Assessment of current clinical practices for major depression in Japan using a web-based questionnaire
Authors Hori H, Yamato K
Received 29 May 2019
Accepted for publication 6 August 2019
Published 1 October 2019 Volume 2019:15 Pages 2821—2832
Checked for plagiarism Yes
Review by Single anonymous peer review
Peer reviewer comments 2
Editor who approved publication: Dr Taro Kishi
Hikaru Hori,1 Kentaro Yamato2
1Department of Psychiatry, University of Occupational and Environmental Health, Kitakyushu, Fukuoka, Japan; 2JPBU Department of Medical Affairs, Takeda Pharmaceutical Co. Ltd., Tokyo, Japan
Correspondence: Kentaro Yamato
JPBU Department of Medical Affairs, Takeda Pharmaceutical Co. Ltd., 1-1 Nihonbashi-honcho 2-chome, Chuo-ku, Tokyo 103-8668, Japan
Tel +81 33 278 3244
Fax +81 33 278 2925
Email [email protected]
Purpose: To investigate the current clinical practice of Japanese physicians in the diagnosis and management of major depression (major depressive disorder [MDD]).
Patients and methods: Japanese physicians specializing in psychiatry or psychosomatic medicine in the medical database of Nihon Ultmarc Inc. (Chuo-Ku, Tokyo, Japan), who had treated ≥30 patients with MDD in the past month were invited to complete a web-based questionnaire from January 15 to 29, 2018. The questionnaire was comprised of 28 questions pertaining to the physician’s background, the criteria and tools used to diagnose MDD during physician–patient consultation, and actual and preferred duration of physician–patient consultation. Responses were given as single answer numerical values or as multiple-choice answers.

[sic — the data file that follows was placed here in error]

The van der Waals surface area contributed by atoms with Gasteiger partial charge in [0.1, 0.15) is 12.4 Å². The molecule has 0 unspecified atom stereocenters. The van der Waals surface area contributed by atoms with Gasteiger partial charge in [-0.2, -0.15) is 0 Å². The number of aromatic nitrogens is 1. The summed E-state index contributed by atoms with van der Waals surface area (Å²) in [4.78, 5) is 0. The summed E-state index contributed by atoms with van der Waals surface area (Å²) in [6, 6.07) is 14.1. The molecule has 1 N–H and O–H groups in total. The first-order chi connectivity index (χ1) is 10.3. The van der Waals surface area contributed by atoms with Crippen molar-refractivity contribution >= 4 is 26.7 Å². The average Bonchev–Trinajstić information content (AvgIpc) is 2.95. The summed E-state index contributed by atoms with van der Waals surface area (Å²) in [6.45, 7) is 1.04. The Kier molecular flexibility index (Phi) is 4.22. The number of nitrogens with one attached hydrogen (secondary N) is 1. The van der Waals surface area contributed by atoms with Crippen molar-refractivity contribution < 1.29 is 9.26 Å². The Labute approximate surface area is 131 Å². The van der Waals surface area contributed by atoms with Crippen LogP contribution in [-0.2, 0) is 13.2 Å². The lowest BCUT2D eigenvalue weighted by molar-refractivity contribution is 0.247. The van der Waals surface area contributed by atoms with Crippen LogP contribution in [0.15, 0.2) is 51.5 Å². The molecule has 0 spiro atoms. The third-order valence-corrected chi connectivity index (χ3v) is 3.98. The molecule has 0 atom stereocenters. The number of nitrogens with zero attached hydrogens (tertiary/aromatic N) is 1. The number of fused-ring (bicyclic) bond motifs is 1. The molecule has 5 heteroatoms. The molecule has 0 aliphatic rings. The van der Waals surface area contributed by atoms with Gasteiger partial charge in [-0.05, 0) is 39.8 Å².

Results: From the 518 physicians invited to participate, 340 completed questionnaires were analyzed. Respondents were predominantly male (90%), hospital based (73%), affiliated with the Department of Psychiatry (95%), and members of the Japanese Society of Psychiatry and Neurology (87%). The majority of physicians (84%) agreed that “improvement of cognitive dysfunction caused by major depression is an important factor for patients to return to work” was the most challenging aspect of MDD diagnosis and management. Moreover, 83% of physicians conducted psychological assessments using a cognition evaluation test with most of their patients at the time of MDD diagnosis; the most commonly used tool was the Hasegawa Dementia Scale-Revised. Both hospital-based physicians and general practitioners would prefer to have longer consultations with their patients.
Conclusion: Physicians acknowledge the importance of the assessment and management of cognitive dysfunction in patients with MDD. However, most physicians would prefer to have longer consultation times with their patients for the diagnosis of MDD. In the future, it may be useful to introduce digital tools (eg, THINC-it®) for the initial screening of cognitive dysfunction.
Keywords: Japan, survey, diagnosis, management, major depression disorder
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